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SANS NewsBites is a semiweekly high-level executive summary of the most important news articles that have been published on computer security during the last week. Each news item is very briefly summarized and includes a reference on the web for detailed information, if possible.

Spend five minutes per week to keep up with the high-level perspective of all the latest security news. New issues are delivered free every Tuesday and Friday.

Volume XIII - Issue #1

January 04, 2011


State Department System That Held Leaked Cables Lacked Certain Security Features
Monitoring Software Catches Employee Trafficking in Pirated Games
DoD and Industry to Trade IT Experts Temporarily


"White House" eCard Carries Malware
Leaked Zero-Day IE Flaw Raises Issue of Responsible Disclosure Again
France Stepping Up Anti-Piracy Efforts
Authorities Gather Evidence in Attacks on PayPal, Visa and MasterCard
Honda Customer Database Security Breach
University Will Not Take Down Chip-and-Pin Vulnerability Thesis

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State Department System That Held Leaked Cables Lacked Certain Security Features (December 31, 2010)

US Lawmakers have indicated their intent to re-introduce cyber security legislation in the current Congress. Among the bills being reconsidered is one that gives the President what some have dubbed the Internet kill switch. It would not authorize the President to shut down the Internet, but would grant the authority to demand that certain elements of critical national infrastructure be disconnected from the Internet in the event of an emergency. For example, if a cyber attack appeared imminent, the President could order the system that controls floodgates at the Hoover dam to disconnect from the Internet. The idea has met with opposition from civil liberties groups. Questions include how the government would know a cyber attack is imminent. The proposed legislation has raised concerns in light of Egyptian President Hosni Mubarak's recent move to sever Internet connections across his entire country in an attempt to quell protests and dissent.


[Editor's Note (Schultz): Internet connectivity has in many ways become a critical national infrastructure security issue. Whether we like it or not, someone needs the authority to make decisions concerning continuing or severing Internet connectivity. My chief concern is that much of the public's opinion concerning who has the power to make such decisions seems to depend more upon preference of political party than anything else.

[Editor's Comment (Northcutt): Not sure I think connecting the Hoover dam floodgates to the Internet is all that good of an idea. In terms of Egypt, I thought the SayNow/Google Speak2Tweet application was nifty, hearing people in Egypt share what is on their hearts was very powerful:

Monitoring Software Catches Employee Trafficking in Pirated Games (December 29 & 30, 2010)

A Nationwide Insurance employee has been sentenced to two-and-a-half years in prison for pirating and selling copies of computer games. Qiang Bi, who goes by Michael Bi, pleaded guilty to charges of mail fraud, copyright infringement and aggravated identity theft. Nationwide discovered Bi's illegal activity thanks to recently deployed monitoring software that detected a suspicious spreadsheet sent from his personal email account to his work email account. The spreadsheet contained details of PayPal and eBay accounts under phony names. An investigation determined that Bi has sold more than 35,000 pirated copies of computer games with retail value of US $700,000.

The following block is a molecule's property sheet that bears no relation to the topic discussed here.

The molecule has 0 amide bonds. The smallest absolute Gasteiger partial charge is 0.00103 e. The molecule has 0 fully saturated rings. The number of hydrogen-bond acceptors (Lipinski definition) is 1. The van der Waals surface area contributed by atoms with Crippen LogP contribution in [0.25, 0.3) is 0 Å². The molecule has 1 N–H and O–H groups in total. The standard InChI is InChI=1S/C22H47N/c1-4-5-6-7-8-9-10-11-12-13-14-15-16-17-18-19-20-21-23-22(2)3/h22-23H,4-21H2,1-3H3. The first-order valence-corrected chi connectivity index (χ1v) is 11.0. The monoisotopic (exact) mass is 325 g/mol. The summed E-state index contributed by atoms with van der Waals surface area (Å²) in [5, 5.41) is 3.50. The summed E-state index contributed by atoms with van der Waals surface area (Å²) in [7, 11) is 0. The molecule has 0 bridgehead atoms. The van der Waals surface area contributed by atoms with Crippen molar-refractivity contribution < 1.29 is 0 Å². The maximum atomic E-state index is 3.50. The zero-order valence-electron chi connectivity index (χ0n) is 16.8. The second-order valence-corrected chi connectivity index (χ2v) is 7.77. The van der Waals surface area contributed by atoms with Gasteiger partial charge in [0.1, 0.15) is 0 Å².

[Editor's Note (Schultz): What occurred in this news item once again provides an excellent real world example of the value of data loss prevention technology. ]

DoD and Industry to Trade IT Experts Temporarily (January 3, 2011)

The US Department of Defense (DoD) will pilot a program in which cyber security experts and IT personnel from DoD will temporarily switch places with industry counterparts. The goal is "to enhance skills and competencies." Among the DoD agencies participating in the swap are the Defense Information Systems Agency, the Defense Advanced Research Projects Agency, the Office of Naval Research and the Pentagon's Chief Information Officer. Some have expressed concern that the program could jeopardize national security. The trade periods will last from three months to two years. The number of participants would be limited to 10 at a time. DoD employees would remain federal employees and their salaries would be paid by the government while private sector employees would be paid by their companies.


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"White House" eCard Carries Malware (January 3, 2011)

An email Christmas card that appeared to come from The White House actually contained malware that succeeded in stealing sensitive documents from recipients, some of whom are government employees and contractors working on cyber security issues. The malicious ecard offered links that infected users' computers with a variant of the ZeuS malware. This version steals information and sends it back to a server that appears to be in Belarus.

Leaked Zero-Day IE Flaw Raises Issue of Responsible Disclosure Again (January 3, 2011)

Google security researcher Michal Zalewski has used his cross_fuzz browser fuzzing tool to find more than 100 browser vulnerabilities. Details of one flaw in Internet Explorer (IE) were stored on a server that had been indexed by Google accidentally; the information made its way into the hands of Chinese hackers. Microsoft has said that the leak has increased the risk to IE users. Microsoft prefers to work with researchers who discover vulnerabilities to have fixes ready for the flaws before they are disclosed to the public. Zalewski said that because information about the vulnerability is now in the hands of potential attackers, he decided to disclose the flaw. Microsoft is investigating the reported IE flaw, which is not the same one that Microsoft confirmed on December 21.


[Editor's Comment (Northcutt): I think this is a bit of a tempest in a teapot. My IE version 8 crashes all the time on my 64 bit Windows 7. Maybe this will help get that fixed. And as I understand it, Michal believes that someone independently discovered the flaw. If true, this is less about responsible disclosure and more about when a fuzzing tool is released, get it, run it exhaustively on your own products ASAP:

France Stepping Up Anti-Piracy Efforts (December 31, 2010)